Many traditionalist are wary of Catholic schools. I know I was. Even before I was involved in Traditionalism, I viewed Catholic schools in a negative light because surely that must be the reason for the lack of faith following Vatican II. Homeschooling was the only viable option that any practicing Catholic could choose. To put your children into public school was akin to throwing them into Hades, and well, those Catholic schools are run by feminist lay people. What other choice is there for a parent to choose who loves their child and their faith? One thing I forgot, and many others who are seeking to keep their children Catholic and pass on the faith, is that homeschooling (or any other schooling for that matter) isn't going to save them. There are no guarantees. God is bigger than homeschooling, Catholic schooling, and public schooling. He can work through any situation. I am getting a bit off track, but that needed to be said....
We know that after Vatican II, the number of religious vocations dropped dramatically, especially for women. Slowly, the teaching sisters left the schools, and they for the most part have been taken over by the lay people. Problem is that you have to pay those people so Catholic school is prohibitive for many. But now days you hear that none of the schools are good any more because the sisters aren't teaching and feminist women have taken over. Many are even bold enough to say that only SSPX and the few FSSP schools are good. I am sure there are many bad ones around, but now that my eyes have been opened, I haven't seen them. I have only heard hearsay, but the few that I have come in close contact lately (that would be 6 because we are considering sending our to Catholic school ) only one had something questionable going on and that was quite a number of years ago under a different principal. All of these schools had Mass once a week, taught the children the Rosary, celebrated All Saints, the month of Mary (with May crownings), most had adoration times, prayed the stations of the cross during Lent and quite a few of them used traditional religion texts. Both high schools I looked at use the Didache series which quite a lot of homeschoolers are using. One high school had the priest teaching religion (and he celebrates the EF Mass) and the other had a deacon teaching religion. Manners, respect, and modesty are expected. Of course, I am sure the children learn many of the bad things that we parents wish to shelter them from, but at some point we have to let them learn to distinguish right from wrong. That is where our part as parents comes in. We have to be involved in their education and talk to them along with listening. Our example is key and if we have their hearts, I think that goes a long way.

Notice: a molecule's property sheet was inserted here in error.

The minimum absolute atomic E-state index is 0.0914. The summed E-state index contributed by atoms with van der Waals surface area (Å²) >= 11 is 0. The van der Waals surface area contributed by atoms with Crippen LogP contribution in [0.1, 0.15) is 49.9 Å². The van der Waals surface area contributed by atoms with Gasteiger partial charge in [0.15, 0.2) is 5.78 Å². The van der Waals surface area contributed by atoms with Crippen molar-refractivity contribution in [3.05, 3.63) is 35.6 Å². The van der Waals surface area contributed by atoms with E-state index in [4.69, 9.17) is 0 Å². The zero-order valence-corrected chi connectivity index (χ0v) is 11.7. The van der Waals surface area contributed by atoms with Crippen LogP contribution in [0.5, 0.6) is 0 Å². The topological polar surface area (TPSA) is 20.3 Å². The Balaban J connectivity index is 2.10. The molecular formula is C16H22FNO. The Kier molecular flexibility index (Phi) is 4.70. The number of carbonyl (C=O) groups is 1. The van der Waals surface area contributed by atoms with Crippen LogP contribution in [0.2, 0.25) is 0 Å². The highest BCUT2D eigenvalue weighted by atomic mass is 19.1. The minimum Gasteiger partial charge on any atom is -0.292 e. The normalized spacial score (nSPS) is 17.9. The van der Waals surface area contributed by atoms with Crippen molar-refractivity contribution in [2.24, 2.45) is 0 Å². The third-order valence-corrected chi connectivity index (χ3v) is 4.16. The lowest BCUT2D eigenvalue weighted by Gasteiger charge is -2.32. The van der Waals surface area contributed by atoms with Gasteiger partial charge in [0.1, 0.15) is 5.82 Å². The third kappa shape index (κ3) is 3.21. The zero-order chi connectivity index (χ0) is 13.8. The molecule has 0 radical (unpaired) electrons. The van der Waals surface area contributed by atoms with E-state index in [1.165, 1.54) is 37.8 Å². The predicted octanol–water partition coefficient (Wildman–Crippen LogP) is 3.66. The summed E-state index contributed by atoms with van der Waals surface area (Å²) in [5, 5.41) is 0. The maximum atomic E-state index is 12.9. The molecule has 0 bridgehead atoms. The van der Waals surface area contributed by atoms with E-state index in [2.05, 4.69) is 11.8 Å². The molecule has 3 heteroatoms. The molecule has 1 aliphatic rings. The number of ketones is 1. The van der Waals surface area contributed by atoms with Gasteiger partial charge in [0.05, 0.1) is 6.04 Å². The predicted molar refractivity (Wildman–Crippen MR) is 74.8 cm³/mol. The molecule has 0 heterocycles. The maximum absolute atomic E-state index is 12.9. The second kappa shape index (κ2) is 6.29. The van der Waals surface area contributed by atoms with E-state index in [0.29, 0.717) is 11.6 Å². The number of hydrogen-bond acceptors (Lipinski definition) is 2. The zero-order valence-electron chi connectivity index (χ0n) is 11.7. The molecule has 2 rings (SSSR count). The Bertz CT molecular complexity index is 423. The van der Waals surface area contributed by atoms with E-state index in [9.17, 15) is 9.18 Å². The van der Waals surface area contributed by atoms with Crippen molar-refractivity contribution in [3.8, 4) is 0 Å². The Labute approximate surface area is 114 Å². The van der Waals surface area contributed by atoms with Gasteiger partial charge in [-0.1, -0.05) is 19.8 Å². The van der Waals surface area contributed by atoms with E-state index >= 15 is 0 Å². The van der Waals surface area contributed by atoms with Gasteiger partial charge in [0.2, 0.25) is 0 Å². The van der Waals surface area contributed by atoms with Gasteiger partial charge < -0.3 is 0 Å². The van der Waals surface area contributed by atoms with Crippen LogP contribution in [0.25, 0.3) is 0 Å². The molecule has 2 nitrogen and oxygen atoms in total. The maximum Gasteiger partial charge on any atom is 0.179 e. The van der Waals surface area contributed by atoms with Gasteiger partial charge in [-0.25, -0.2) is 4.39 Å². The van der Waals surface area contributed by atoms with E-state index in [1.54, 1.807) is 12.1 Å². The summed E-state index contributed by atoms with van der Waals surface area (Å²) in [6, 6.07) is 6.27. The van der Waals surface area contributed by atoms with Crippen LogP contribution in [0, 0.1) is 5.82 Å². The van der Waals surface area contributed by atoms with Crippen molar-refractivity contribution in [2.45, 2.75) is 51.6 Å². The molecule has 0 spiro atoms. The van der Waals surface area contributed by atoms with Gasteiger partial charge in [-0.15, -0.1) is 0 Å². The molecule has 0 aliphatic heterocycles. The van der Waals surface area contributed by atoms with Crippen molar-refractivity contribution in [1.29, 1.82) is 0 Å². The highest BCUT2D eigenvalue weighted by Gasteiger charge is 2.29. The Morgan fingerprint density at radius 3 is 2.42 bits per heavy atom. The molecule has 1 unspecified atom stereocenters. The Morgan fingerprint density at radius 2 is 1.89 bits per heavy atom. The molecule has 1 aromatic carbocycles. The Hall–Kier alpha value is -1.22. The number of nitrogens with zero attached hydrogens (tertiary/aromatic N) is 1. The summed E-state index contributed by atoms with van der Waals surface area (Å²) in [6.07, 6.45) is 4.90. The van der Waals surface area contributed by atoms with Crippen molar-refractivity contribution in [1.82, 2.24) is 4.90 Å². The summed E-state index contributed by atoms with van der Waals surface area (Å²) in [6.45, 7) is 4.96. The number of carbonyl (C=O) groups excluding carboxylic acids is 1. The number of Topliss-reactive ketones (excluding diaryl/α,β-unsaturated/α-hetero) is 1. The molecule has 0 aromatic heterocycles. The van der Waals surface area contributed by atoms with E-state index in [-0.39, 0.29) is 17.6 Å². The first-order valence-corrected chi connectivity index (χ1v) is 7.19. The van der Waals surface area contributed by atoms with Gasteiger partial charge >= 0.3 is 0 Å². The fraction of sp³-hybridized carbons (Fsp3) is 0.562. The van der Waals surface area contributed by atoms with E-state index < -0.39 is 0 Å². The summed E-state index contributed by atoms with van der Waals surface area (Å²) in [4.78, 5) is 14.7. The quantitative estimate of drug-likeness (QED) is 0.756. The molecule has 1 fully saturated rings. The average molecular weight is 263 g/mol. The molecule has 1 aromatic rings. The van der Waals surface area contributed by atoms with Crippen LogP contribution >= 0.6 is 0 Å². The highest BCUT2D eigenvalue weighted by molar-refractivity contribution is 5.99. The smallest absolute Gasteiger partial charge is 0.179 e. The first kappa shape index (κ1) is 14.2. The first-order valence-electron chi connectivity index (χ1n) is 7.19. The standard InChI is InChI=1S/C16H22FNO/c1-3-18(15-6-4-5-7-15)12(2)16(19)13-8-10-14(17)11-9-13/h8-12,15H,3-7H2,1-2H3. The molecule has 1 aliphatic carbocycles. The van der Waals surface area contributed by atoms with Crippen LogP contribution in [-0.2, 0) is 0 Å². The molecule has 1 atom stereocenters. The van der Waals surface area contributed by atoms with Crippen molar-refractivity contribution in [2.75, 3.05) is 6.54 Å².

Ok, on to some technical lingo supporting Catholic schools. From:
Declaration on Christian Education
Second Vatican Council (again, please don't freak; it's legit;))
The influence of the Church in the field of education is shown in a special manner by the Catholic school. No less than other schools does the Catholic school pursue cultural goals and the human formation of youth. But its proper function is to create for the school community a special atmosphere animated by the Gospel spirit of freedom and charity, to help youth grow according to the new creatures they were made through baptism as they develop their own personalities, and finally to order the whole of human culture to the news of salvation so that the knowledge the students gradually acquire of the world, life and man is illumined by faith.(25) So indeed the Catholic school, while it is open, as it must be, to the situation of the contemporary world, leads its students to promote efficaciously the good of the earthly city and also prepares them for service in the spread of the Kingdom of God, so that by leading an exemplary apostolic life they become, as it were, a saving leaven in the human community.